HUDSON – The school board got an update this week since a new guidance program called “Catch 22” was adopted last year.
The program, planned by Junior High Principal Derek Reardon represents a change in school policy and has raised expectations and requirements for students. Its purpose is to familiarize students while they are in junior high with the idea that they need to fulfill credit requirements by passing every class in order to advance from one grade to the next and to graduate. Mr. Reardon said he expects this awareness will improve their performance once they get to high school.
“Catch 22” has been explained to students at assemblies, and students are informed of their standing in progress reports issued to them and their parents every five weeks. At-risk students receive additional intervention by guidance counselors.
Junior high students now need to accumulate 22 credits each year. They earn one credit per academic course per quarter, with a half-credit allotted for courses like art, music and health, which meet every other day. Students can earn 2.5 credits by passing final exams and by scoring well on state tests, said Mr. Reardon at the Monday, January 24 board meeting. If a student falls behind, he or she can make up credits in after-school courses or in summer school. Once they get to high school, they will be expected to accumulate 22 credits during the course of four years, since courses are assigned fewer credits in the high school.
The principal said that 5% of the seventh grade — seven students — have fallen behind, earning fewer than five credits per quarter; in the eighth grade 12% — 17 students — are in serious jeopardy. But the figures are only based on credit statistics from the first academic quarter. Mr. Reardon said that teacher questionnaires rate the program as a success. Guidance Counselor Rosalie Cornell said problematic academic performance was linked to poor attendance and a number of other factors. It is now tougher to get through Junior High than in the past.
In financial matters, Scott Preusser, CPA reported to the board on an external financial audit he conducted and suggested the district create three-year budgets instead of spending plans focused only on the next year. But he acknowledged that the uncertainty schools from pending state cutbacks makes the three-year approach difficult.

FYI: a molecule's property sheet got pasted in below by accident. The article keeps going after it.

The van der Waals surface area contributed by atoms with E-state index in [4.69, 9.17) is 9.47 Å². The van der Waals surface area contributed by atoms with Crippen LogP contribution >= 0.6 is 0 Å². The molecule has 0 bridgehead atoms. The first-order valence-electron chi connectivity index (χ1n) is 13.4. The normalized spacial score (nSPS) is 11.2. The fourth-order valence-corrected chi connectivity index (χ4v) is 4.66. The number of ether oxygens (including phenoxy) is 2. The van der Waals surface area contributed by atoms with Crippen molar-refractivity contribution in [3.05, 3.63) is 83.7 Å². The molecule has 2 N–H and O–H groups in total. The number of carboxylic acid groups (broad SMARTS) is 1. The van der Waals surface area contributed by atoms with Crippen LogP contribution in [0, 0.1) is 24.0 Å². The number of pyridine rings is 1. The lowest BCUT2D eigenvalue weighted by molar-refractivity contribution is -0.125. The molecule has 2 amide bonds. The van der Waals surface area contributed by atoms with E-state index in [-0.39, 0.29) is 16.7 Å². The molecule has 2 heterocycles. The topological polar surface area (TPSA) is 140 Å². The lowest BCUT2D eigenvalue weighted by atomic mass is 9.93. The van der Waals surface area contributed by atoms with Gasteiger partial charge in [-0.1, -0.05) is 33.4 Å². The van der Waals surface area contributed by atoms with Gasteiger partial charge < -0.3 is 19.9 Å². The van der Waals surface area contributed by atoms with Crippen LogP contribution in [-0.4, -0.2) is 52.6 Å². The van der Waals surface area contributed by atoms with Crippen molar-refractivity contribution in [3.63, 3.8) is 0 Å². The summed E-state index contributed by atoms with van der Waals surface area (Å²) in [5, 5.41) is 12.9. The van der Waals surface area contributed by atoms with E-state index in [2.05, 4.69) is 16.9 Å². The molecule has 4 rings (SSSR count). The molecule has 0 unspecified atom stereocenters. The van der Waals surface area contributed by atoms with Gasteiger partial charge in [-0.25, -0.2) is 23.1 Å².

“These are tough times for school districts. Most school districts are in the same boat, but Hudson has fewer reserve funds than other districts. It’s hard to do reserves unless you can come up with excess funds.” he said.
This winter the school district will negotiate with the Hudson Teachers Association for a new contract for the 200 members. Superintendent Jack Howe said the district settled on pacts with its other three bargaining units last year. On Monday the board designated School Board Vice President Jeff Otty as its representative to the negotiations. He will observe negotiations and report back to the board.
“We’re simply adding another set of eyes and ears,” said Board President Emil Meister.
Also this week:
*Board Member Peter Meyer reported on work completed by the Curriculum Committee and said that 10 more teachers will receive instruction in curriculum mapping software. The school’s participation in the federal Race to the Top program means a lot of work ahead to meet enhanced testing goals.
*Board Member Elisabeth Faut asked for a report from the administration on the number of students in school out of the district and their academic progress. Sending students out of district because of special needs requires a significant portion of school resources. She also asked Mr. Howe what grants the district was applying for.
*Superintendent Howe spoke briefly about ongoing budget issues and said they are waiting for news about state aid to schools. He also said that they plan to distribute or post information for the public at each meeting about what to expect at meetings and how to participate in public forums.
The next meeting of the board is scheduled for February 14 at 7 p.m. Junior High cafeteria.
Due to concerns about the weather, the District Leadership Team (DLT) for Shared Decision Making meeting was rescheduled to begin immediately following the High School “Meet and Greet the Principals” Wednesday, February 2 at 7 p.m. in the High School Library.